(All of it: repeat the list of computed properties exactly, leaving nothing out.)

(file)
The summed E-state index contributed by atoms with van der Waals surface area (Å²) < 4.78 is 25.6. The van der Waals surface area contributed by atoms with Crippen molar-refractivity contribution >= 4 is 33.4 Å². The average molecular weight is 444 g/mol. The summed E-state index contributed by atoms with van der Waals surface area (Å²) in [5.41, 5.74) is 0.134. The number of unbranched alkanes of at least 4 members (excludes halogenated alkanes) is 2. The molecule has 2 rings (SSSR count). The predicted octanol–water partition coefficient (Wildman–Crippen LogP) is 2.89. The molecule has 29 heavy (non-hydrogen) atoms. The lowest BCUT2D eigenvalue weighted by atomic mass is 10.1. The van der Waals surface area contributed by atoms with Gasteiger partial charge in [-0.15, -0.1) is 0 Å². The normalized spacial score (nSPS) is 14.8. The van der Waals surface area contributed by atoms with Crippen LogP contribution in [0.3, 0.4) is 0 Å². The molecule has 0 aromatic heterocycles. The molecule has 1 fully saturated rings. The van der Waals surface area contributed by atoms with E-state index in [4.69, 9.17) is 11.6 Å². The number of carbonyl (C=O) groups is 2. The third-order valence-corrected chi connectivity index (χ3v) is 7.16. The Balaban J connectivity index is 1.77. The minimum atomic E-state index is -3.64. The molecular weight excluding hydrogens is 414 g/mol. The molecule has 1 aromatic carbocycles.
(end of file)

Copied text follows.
The summed E-state index contributed by atoms with van der Waals surface area (Å²) < 4.78 is 25.6. The van der Waals surface area contributed by atoms with Crippen molar-refractivity contribution >= 4 is 33.4 Å². The average molecular weight is 444 g/mol. The summed E-state index contributed by atoms with van der Waals surface area (Å²) in [5.41, 5.74) is 0.134. The number of unbranched alkanes of at least 4 members (excludes halogenated alkanes) is 2. The molecule has 2 rings (SSSR count). The predicted octanol–water partition coefficient (Wildman–Crippen LogP) is 2.89. The molecule has 29 heavy (non-hydrogen) atoms. The lowest BCUT2D eigenvalue weighted by atomic mass is 10.1. The van der Waals surface area contributed by atoms with Gasteiger partial charge in [-0.15, -0.1) is 0 Å². The normalized spacial score (nSPS) is 14.8. The van der Waals surface area contributed by atoms with Crippen LogP contribution in [0.3, 0.4) is 0 Å². The molecule has 0 aromatic heterocycles. The molecule has 1 fully saturated rings. The van der Waals surface area contributed by atoms with E-state index in [4.69, 9.17) is 11.6 Å². The number of carbonyl (C=O) groups is 2. The third-order valence-corrected chi connectivity index (χ3v) is 7.16. The Balaban J connectivity index is 1.77. The minimum atomic E-state index is -3.64. The molecular weight excluding hydrogens is 414 g/mol. The molecule has 1 aromatic carbocycles.